| 21 Jun 2024
Nisha Narayanan - 'Ad community can use radio in the South effectively by using the last mile connect'

Radio has a history of preserving the traditional music of this country, its folk and classical forms.

The public service broadcaster – All India Radio – has kept this legacy alive for over 80 years now. It is unfortunate that our FM policy and lawless copyright regime does not allow commercial FM players to be as versatile and experimental in their programming as they can be, to reflect India's diverse musical traditions. They are compelled to live with a limited repertoire of film music, and survive on bland and unimaginative playlists     

In spite of a hostile FM policy, south India has had considerable success with commercial radio. During Phase II of FM licensing, a remarkably large number of regional players from the south bid for frequencies. FM radio found takers in all the 18 southern cities where frequencies were auctioned, unlike the north where many frequencies went a-begging and city after city went without a private radio station. From Mangalore to Rajamundry, from Tirunelveli to Kannur, every Phase II city in the south has at least one radio station  Incidentally there are 15 players who forayed into FM radio in the south; out of which at least 10 are regional players.

Radio penetration in key metros in the South is significantly higher than in other regions. According to IRS 2009, radio penetration in Chennai is 42 per cent, and 35 per cent in Kochi and Bangalore. In comparison, Delhi has barely 28 per cent radio penetration, and the corresponding figure for Mumbai is even lower. We can assume that a key factor driving this high appeal of radio in the south is the quality of its regional language offerings, which are localized not just to the state but to urban and rural areas within the state. Regional players have the advantage of knowing the local market and local ethos, and for obvious reasons localization favors print and radio more than any other medium. Though a broadcaster with a national footprint with 41 stations, localization is at the core of Red FM's programming and marketing initiatives in all the cities we are present in.

The re-launch of SFM into Red FM was arguably the biggest re-launch in the history of FM radio in India. The Red FM philosophy of being the station of expression for the masses is enhanced by the localization which is done by taking up local issues and being a part of the local city culture and ethos. At Red FM; RJ talk in local language, local music, and city centric issues and varied, interactive and differentiated programming help in reaching out to the masses. The advertising community can use radio in South India effectively by using the last mile connect that radio provides to the ultimate consumer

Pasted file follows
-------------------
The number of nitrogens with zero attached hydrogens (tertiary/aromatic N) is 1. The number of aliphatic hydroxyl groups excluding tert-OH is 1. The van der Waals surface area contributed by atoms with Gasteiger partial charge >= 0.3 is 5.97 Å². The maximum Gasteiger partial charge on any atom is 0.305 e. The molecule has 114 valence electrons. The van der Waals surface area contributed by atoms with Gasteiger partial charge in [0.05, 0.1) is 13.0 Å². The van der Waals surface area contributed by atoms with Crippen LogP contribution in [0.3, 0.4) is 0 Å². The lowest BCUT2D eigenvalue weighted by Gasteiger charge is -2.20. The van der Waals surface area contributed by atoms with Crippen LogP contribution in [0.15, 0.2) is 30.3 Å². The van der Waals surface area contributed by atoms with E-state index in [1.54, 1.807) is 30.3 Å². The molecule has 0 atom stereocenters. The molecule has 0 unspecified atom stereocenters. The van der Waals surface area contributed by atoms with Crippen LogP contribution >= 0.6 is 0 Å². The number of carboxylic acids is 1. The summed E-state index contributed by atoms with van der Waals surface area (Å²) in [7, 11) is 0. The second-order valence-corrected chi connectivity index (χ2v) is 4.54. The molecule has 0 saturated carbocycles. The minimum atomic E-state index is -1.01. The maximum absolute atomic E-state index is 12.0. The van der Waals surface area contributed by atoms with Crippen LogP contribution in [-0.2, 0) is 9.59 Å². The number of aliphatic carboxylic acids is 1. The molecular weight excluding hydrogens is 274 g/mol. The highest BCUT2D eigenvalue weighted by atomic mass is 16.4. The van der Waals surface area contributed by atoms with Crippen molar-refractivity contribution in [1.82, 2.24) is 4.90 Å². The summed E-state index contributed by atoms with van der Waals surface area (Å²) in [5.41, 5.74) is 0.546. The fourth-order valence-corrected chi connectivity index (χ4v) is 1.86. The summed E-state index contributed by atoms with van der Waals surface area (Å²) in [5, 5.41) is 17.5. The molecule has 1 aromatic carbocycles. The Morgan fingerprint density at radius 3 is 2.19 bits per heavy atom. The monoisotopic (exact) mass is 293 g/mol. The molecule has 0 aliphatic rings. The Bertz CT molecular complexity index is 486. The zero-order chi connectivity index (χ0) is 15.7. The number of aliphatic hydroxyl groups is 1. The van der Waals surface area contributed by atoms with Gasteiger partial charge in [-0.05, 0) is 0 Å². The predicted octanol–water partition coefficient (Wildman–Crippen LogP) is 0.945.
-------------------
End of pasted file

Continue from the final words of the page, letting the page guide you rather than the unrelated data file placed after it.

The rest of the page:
After setting up radio stations across the country, I am convinced that the future of radio lies in smaller towns, and it's a fact that smaller markets respond better to local programming  Unlike cities in the south, most cities in the north and west have an exaggerated dependence on Bollywood music, and this is something of a mystery: it is not as if these regions don't have their own popular music. For instance, who can deny that the Marathi music industry is exceptionally vibrant? Yet how many radio stations in Maharashtra can boast of an extensive Marathi playlist? Bhojpuri music has over 50,000 songs in its database but these songs, as popular as they are on the street, get scant play-out on radio. This is an unacceptable rebuff to the regional music industry, and – as the listenership figures and bottom-lines show – there's no pay-off for the radio business either.

Most radio stations in the south play local music and they continue to be the most popular radio stations in their city. Red FM, Club FM and Mango play almost nothing but Malayalam film music in Kerala. Radio Mirchi's playlist in Kochi is dominated by Malayalam songs, while their Chennai channel is just as determinedly Tamil. This marked preference for local language programming is just as true of the other southern states (and, it must be admitted, a few other places like Orissa as well), and it serves as a contrast to the one-size-fits-all approach to FM broadcasting north of the Vindhyas. It is worth asking if this has any causal effect on the higher penetration of radio in the south (22.4 per cent), compared to the national average of 19.5 per cent.

Admittedly, the music industry in the south is better organized than regional music industries elsewhere in India. They churn out regular hits and these songs have a higher shelf-life than most Bollywood releases, which have a half-life that can seemingly be counted in hours rather than weeks or even days. Radio in the south has been integral to the promotion of regional cinema, but it's not just film music that has enriched the radio experience in these four states. A number of independent musicians and bands are also promoted over radio.

It is no secret that most commercial FM players in the south are part of large media houses that have substantial investments in print and television, making content integration and cross promotions not just easy but inevitable. No doubt this has made radio a more effective medium in the south   

The spirit of place goes beyond the music that's played on south India's FM channels – it's also a part of the issues that are discussed on air and the RJ talk, which are sometimes so self-referential and so local that it can sound like Greek to an outsider. Though FM companies have been fighting for the right to network their stations, I hope it will not be at the cost of their local and unique identities, the very qualities that have made south Indian FM channels so popular with their listeners.


Red FM Sr Vice President (Programming & Projects) Nisha Narayanan